Ten percent of our English syllables contain the long sounds of vowels made long by a final e. Ten percent of our English syllables
contain long vowel equivalents, or digraphs, which is a combination of two letters representing a single elementary sound.
There are 3,378 monosyllables in our English language that contain vowel elements. Only 447 of these must be taught as sight
An individual will have independent command of 62 percent of our phonetic syllables when he or she recognizes short vowel
blends. he or she will have the key to unlock another 20 percent of our phonetic syllables when he or she understands blends with
vowels made long by final and long vowel equivalents. An understanding of vowels modified by r will contribute another 10
percent to the individual's reading ability. Only 8 percent of the reading situations confronting the person will need to be dealt with
as special cases, or word analysis. Even then phonetic rules govern.
When Step Two is fully mastered, the student will have a solid foundation of the necessary phonetic skills upon which the English
language is built.
The STEP TWO classes will have much review for the visual and sound
recognition of Alphabetic combinations. It is necessary that the content of
STEP ONE be mastered before beginning the study of STEP TWO. This
means that a student commencing the study of the second Step should know
the Alphabet by name and sound, recognize vowels and consonants in their
classification and be able to spell three letter words by hearing the location of the
letters, whether they be sounded in the beginning, middle or the end of the word.
In Step Two we will present visual and sound recognition. A partial list
includes the following:
Digraphs (sh ch tch th wh gh gn kn ph ck)
Blends (br cr dr fr gr tr str sn sp st sw sm tw bl cl fl gl pl sl)
Vowel combinations (ee ea ai ay oa)
Vowel Diphthongs (aw ew ow ou oi oy)
R Controlled Vowels (ar er ir or ur ire are air ore ure)
Ending Parts Of Words (ss ll and alk amp ind ight ice ire our out ing)
Y As A Consonant And Vowel
The Long And Short Sound Of Oo
S When It Sounds Like Z
Hard And Soft C And G
Diacritical markings will be presented in these classes for all phonetic words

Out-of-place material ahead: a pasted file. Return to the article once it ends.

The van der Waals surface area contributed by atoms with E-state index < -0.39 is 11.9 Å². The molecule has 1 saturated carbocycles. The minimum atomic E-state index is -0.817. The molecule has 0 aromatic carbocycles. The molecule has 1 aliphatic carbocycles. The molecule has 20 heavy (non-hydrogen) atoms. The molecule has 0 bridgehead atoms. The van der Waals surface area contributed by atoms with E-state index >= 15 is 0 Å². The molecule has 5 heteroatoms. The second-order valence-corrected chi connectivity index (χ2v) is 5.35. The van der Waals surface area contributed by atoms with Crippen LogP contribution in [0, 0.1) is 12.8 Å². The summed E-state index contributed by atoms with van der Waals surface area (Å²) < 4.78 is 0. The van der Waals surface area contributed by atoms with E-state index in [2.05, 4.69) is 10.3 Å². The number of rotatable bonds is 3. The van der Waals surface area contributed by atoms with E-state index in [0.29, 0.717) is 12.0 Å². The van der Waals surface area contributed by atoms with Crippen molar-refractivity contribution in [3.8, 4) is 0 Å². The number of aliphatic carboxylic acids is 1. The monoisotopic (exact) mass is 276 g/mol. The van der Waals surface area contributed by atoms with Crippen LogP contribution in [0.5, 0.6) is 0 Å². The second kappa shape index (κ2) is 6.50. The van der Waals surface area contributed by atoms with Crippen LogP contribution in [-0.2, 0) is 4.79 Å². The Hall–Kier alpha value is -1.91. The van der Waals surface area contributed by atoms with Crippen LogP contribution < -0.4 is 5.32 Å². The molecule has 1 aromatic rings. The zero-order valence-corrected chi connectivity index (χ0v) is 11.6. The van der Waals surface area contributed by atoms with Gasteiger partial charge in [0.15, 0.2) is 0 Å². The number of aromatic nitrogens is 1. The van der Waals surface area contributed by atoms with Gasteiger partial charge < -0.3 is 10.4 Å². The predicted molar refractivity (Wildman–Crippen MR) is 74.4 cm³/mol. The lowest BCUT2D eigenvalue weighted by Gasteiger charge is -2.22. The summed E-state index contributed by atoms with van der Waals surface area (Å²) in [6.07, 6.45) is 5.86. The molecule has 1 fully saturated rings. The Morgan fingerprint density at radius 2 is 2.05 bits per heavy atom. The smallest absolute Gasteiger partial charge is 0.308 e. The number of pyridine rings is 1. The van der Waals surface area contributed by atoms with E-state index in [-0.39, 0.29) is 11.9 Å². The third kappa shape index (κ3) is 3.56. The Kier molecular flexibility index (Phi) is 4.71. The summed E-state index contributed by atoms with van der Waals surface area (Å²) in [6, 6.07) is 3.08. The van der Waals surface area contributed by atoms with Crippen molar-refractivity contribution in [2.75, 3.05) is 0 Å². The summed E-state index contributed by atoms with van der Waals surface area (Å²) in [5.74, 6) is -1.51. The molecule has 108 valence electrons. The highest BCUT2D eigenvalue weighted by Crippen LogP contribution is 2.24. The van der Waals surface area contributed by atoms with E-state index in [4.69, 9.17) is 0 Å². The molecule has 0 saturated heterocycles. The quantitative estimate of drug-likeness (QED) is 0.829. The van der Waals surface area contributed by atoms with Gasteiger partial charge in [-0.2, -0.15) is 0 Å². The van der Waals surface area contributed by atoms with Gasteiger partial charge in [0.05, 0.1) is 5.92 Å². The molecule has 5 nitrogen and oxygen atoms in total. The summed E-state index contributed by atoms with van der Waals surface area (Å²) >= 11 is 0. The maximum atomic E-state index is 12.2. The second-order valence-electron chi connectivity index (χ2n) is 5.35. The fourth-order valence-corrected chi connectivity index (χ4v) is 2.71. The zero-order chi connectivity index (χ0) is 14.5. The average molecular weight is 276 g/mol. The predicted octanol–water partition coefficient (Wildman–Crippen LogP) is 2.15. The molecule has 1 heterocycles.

that we teach. Your student will be given rules to learn. He or she will be
asked to practice the application of these rules with their markings. Your
student also will learn to exercise the ability to take written dictation of
words, sentences or paragraphs.
He or she will learn to pronounce words already coded with diacritical
markings. Reading, writing, and spelling skills will increase as the student is
taught, reinforced, and reviewed with drill.
There are stories and dramatizations in the written format. Many novel and
innovative game activities are also introduced, while original songs set to
traditional children's melodies add spice to this creative approach to
The classes will be complete and much more than you could expect for
preparing any student for a future of reading. However, in order for the
classes to be productive you must be prepared to give yourself and your time
to the student of your choice.
WHY STEP THREE?
When each student has understood the content of this manual and is able to make application to his or her reading opportunities, he
or she will be able to pick up any English dictionary that has its own code to follow, and will quite rapidly "catch on" to dissecting
difficult words for proper pronunciation!!!
The Romance Languages will be much easier to understand. Each student will be able to duplicate almost any colloquial speech
patterns regionally or nationally in any country, if he or she can hear a word pronounced, and code it into PARSI so that the word
can be read accurately in English.
A person who has a thorough knowledge of just the Consonants and simple short Vowels will be able to independently attack 94%
of the 1,320 one syllable words in the English language that contain short vowels alone. (Researched by Arizona Reading
Specialist Betty Tillapaugh)
In this PARSI Course Manual your students will be introduced to over 250 Diacritical Markings and over 440 combinations of
sound variations. They will learn to dissect and reconstruct word parts according to various sound structures and they will be
challenged as they learn to master eleven sounds of A, six sounds of E, four sounds of I, seven sounds of O and seven sounds of
U plus many more sound variations and combinations not seen in any other course on the market.